The Binding by Bridget Collins

The Binding

This was an extraordinary novel that I’ll review carefully so as to give a taste of the premise without spoiling what is a cracking plot. Basically, The Binding is set in a parallel Victorian-type England where books are either forbidden or a guilty pleasure. Certainly, they are treated as something to be feared. That’s because, in this world, they aren’t the kind of books we’re accustomed to enjoying. In this place, books are where people store their memories – mostly unpleasant, guilty secrets or recollections of tragic circumstances, but sometimes also wonderful ones. The way people’s memories get into books is through the process of ‘Binding’. Instrumental to this process is the Binder – the person who has the power to do the transfer and thus wipe the person’s memory. So, for example, if a woman is raped, she can have the memory erased when it’s transferred into a book; likewise powerful and cruel people can ensure their victims also forget what has happened to them; married women can ensure memories of their husband’s, say, infidelities, are also removed and so on.

Ethical Binders store the books of memories in vaults, but like anything so personal, binding as a craft and business is open to abuse and an illegal trade in binded books exists.

When the novel opens, the reader is introduced to young Emmett Farmer, a man who has been afflicted with a fever that indicates he has the ability to become a Binder. Against his will, he is apprenticed to an old, feisty woman to learn the craft only, she is reluctant to teach him. Dwelling in a remote house in the marshes, Emmett nonetheless meets clients who come to have bindings, but also experiences the fear and prejudice of those who loathe the craft and those who practice it. But it’s when young Lucian Darnley comes to the house that Emmett cannot strike his impression of the man or the feelings of anxiety and loathing he arouses. All this, however, becomes irrelevant when tragedy strikes and Emmett is forced to both leave the marshes and practice a skill he barely knows let alone understands. 

I won’t say too much more except that while I was initially a little confused reading part one and found myself struggling to make meaning, waiting for an explanation to be forthcoming. It’s only once I started part two that in a very clever and satisfying manner, part one becomes crystal clear and the story evolves in ways at once beautiful and yet, because you can see where it’s going, heart-breaking as well.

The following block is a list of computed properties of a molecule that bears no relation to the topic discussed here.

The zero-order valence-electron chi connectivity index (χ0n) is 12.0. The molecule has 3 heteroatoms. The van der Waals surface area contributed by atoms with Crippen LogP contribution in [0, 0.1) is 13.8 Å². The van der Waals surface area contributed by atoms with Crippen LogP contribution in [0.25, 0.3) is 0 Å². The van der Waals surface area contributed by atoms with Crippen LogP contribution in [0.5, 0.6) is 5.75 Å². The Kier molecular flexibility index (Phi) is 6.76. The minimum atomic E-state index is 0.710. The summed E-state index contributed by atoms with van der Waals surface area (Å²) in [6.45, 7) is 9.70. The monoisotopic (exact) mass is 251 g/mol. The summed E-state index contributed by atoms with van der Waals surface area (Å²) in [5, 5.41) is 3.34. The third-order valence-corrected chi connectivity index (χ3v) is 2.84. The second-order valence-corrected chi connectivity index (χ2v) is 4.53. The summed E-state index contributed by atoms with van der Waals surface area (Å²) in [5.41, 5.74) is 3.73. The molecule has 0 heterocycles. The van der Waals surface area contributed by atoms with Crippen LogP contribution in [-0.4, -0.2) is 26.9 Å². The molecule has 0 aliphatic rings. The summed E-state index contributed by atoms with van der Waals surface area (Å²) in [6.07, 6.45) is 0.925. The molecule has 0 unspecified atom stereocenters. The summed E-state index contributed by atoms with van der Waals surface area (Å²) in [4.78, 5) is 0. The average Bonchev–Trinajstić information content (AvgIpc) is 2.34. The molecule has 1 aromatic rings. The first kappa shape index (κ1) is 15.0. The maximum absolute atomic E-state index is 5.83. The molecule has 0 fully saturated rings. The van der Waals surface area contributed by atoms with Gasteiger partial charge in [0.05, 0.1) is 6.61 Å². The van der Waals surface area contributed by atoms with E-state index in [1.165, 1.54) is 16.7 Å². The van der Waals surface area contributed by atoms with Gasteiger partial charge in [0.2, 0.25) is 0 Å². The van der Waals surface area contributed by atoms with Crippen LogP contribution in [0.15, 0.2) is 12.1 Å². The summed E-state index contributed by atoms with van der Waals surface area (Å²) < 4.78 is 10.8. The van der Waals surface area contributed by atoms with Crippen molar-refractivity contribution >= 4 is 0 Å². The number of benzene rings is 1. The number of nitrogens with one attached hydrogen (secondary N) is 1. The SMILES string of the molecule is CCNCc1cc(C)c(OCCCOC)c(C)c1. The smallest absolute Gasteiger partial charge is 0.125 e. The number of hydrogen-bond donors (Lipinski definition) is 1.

The premise is so startlingly original, the characters and world so well drawn, that I found it hard to put the book down. A fantastic novel that explores the relationship between memory, identity, love and bigotry and the lengths people will go to in order to conceal their villainy but also protect their heart.

Brilliant.

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The Muse of Nightmares by Liani Taylor

My reading year commenced with this wonderful, heart-achingly lovely book. It took me so long to read and not only because I worked over Xmas New Year (see previous post) but because I wanted to savour every single word and delay the gratification of finishing the novel for as long as I possibly could. With good reason. Now it’s over, I am bereft.

The sequel to the evocative, poetic and enthralling (I know I am using hyperbole, but believe me, these books deserve it) Strange, the Dreamer, The Muse of Nightmares continues exactly where that novel reached its heart-in-throat conclusion.

I refuse to reveal any spoilers except to say that the tale of Lazlo Strange, Sarai and the other godspawn as well as the denizens of Weep is far from over. When Muse begins, turning what appeared to be tragedy into something more bearable, another terrible situation posing grave danger to all Sarai and Lazlo know and love surfaces.

Forced into actions that cause them and others consternation and pain, Lazlo, Sarai are forced to make deals with the enemy as they seek a solution that will not only save the city but themselves. Just when they think they have opened the lines of communication, another force arrives the threaten them. This is a force that has not only travelled across worlds to find them, but quite literally torn them apart and is bent on a bloody and terrible revenge. Nothing, not even the formidable powers of the godspawn or strength of the Tizerkane can stop it, not without making a terrible sacrifice.

Who or what will survive this latest threat hangs by the merest of threads as do the lives of those we’ve grown to know and love. Unable to prevent catastrophe or reason with a mind destroyed by pain and loss, Sarai and Lazlo have no choice but to risk everything, including each other. But even then, will it be enough to save those they love?

Just when you thought the world containing Weep, the godspawn, Seraphim, Tizerkane and the ugliness and cruelty of the gods as well as they gentle beauty of Sarai and Lazlo’s love could not be any more enchanting or action-packed, there’s this book. Page-turning, heart-churning and utterly captivating, Taylor brings her characters, their mystery and terrifying allure to life as only she can.

This story of gods, god-monsters, and the monstrous and wonderful humans who fear and loathe them, grabs the reader by both throat and heart and squeezes. With each page, you are pulled into their impossible reality and taken on a journey like no other. Taylor’s world building is sublime the way she develops her characters, explains their motivation, explores their thoughts and feelings is magnificent.

If you love beautiful stories told with the delicate and dreamy touch of a master story-teller, then this is a tale for you. My only regret, as I knew it would be, is that I have now finished. I hope Liani Taylor writes another one very soon.

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The Romance Reader’s Guide to Life by Sharon Pywell

The Romance Reader’s Guide to Life by Sharon Pywell was such an unexpected delight. Provided to me by NetGalley and the publishers (both of whom I thank for the opportunity to read and review), I confess the rather unusual and slightly formal title didn’t prepare me for the marvellous and very different content.